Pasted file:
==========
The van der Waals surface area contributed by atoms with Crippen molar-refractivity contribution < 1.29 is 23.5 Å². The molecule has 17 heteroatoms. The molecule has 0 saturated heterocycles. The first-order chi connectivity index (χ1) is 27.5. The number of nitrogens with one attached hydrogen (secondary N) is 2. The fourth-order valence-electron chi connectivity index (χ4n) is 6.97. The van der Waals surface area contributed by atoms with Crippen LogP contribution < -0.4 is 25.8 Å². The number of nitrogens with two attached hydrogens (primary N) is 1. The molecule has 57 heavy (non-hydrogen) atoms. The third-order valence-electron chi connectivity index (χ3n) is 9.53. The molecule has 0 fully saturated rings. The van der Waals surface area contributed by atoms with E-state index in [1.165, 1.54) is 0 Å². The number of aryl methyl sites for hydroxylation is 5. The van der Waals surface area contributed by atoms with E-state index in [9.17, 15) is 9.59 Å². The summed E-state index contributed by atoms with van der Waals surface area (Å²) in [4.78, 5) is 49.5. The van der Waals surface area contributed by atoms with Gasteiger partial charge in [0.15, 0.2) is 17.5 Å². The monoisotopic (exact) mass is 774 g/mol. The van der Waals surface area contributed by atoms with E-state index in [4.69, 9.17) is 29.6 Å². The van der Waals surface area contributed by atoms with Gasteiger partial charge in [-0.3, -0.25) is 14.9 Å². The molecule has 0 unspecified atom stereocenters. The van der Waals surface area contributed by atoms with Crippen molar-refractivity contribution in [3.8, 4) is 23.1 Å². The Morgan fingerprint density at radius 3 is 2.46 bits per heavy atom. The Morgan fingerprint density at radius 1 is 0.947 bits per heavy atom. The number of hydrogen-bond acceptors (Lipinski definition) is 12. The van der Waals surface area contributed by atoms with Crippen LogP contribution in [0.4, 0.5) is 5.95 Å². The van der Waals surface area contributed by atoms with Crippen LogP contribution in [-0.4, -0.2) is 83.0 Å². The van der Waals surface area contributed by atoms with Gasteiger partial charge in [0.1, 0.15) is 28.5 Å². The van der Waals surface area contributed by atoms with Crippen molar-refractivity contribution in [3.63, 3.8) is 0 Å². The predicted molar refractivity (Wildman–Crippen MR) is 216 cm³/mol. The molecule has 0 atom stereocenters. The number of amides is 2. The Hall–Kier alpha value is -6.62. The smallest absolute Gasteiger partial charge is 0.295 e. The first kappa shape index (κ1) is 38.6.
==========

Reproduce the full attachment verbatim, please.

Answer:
The van der Waals surface area contributed by atoms with Crippen molar-refractivity contribution < 1.29 is 23.5 Å². The molecule has 17 heteroatoms. The molecule has 0 saturated heterocycles. The first-order chi connectivity index (χ1) is 27.5. The number of nitrogens with one attached hydrogen (secondary N) is 2. The fourth-order valence-electron chi connectivity index (χ4n) is 6.97. The van der Waals surface area contributed by atoms with Crippen LogP contribution < -0.4 is 25.8 Å². The number of nitrogens with two attached hydrogens (primary N) is 1. The molecule has 57 heavy (non-hydrogen) atoms. The third-order valence-electron chi connectivity index (χ3n) is 9.53. The molecule has 0 fully saturated rings. The van der Waals surface area contributed by atoms with E-state index in [1.165, 1.54) is 0 Å². The number of aryl methyl sites for hydroxylation is 5. The van der Waals surface area contributed by atoms with E-state index in [9.17, 15) is 9.59 Å². The summed E-state index contributed by atoms with van der Waals surface area (Å²) in [4.78, 5) is 49.5. The van der Waals surface area contributed by atoms with Gasteiger partial charge in [0.15, 0.2) is 17.5 Å². The monoisotopic (exact) mass is 774 g/mol. The van der Waals surface area contributed by atoms with E-state index in [4.69, 9.17) is 29.6 Å². The van der Waals surface area contributed by atoms with Gasteiger partial charge in [-0.3, -0.25) is 14.9 Å². The molecule has 0 unspecified atom stereocenters. The van der Waals surface area contributed by atoms with Crippen molar-refractivity contribution in [3.8, 4) is 23.1 Å². The Morgan fingerprint density at radius 3 is 2.46 bits per heavy atom. The Morgan fingerprint density at radius 1 is 0.947 bits per heavy atom. The number of hydrogen-bond acceptors (Lipinski definition) is 12. The van der Waals surface area contributed by atoms with Crippen LogP contribution in [0.4, 0.5) is 5.95 Å². The van der Waals surface area contributed by atoms with Crippen LogP contribution in [-0.4, -0.2) is 83.0 Å². The van der Waals surface area contributed by atoms with Gasteiger partial charge in [0.1, 0.15) is 28.5 Å². The van der Waals surface area contributed by atoms with Crippen molar-refractivity contribution in [3.63, 3.8) is 0 Å². The predicted molar refractivity (Wildman–Crippen MR) is 216 cm³/mol. The molecule has 0 atom stereocenters. The number of amides is 2. The Hall–Kier alpha value is -6.62. The smallest absolute Gasteiger partial charge is 0.295 e. The first kappa shape index (κ1) is 38.6.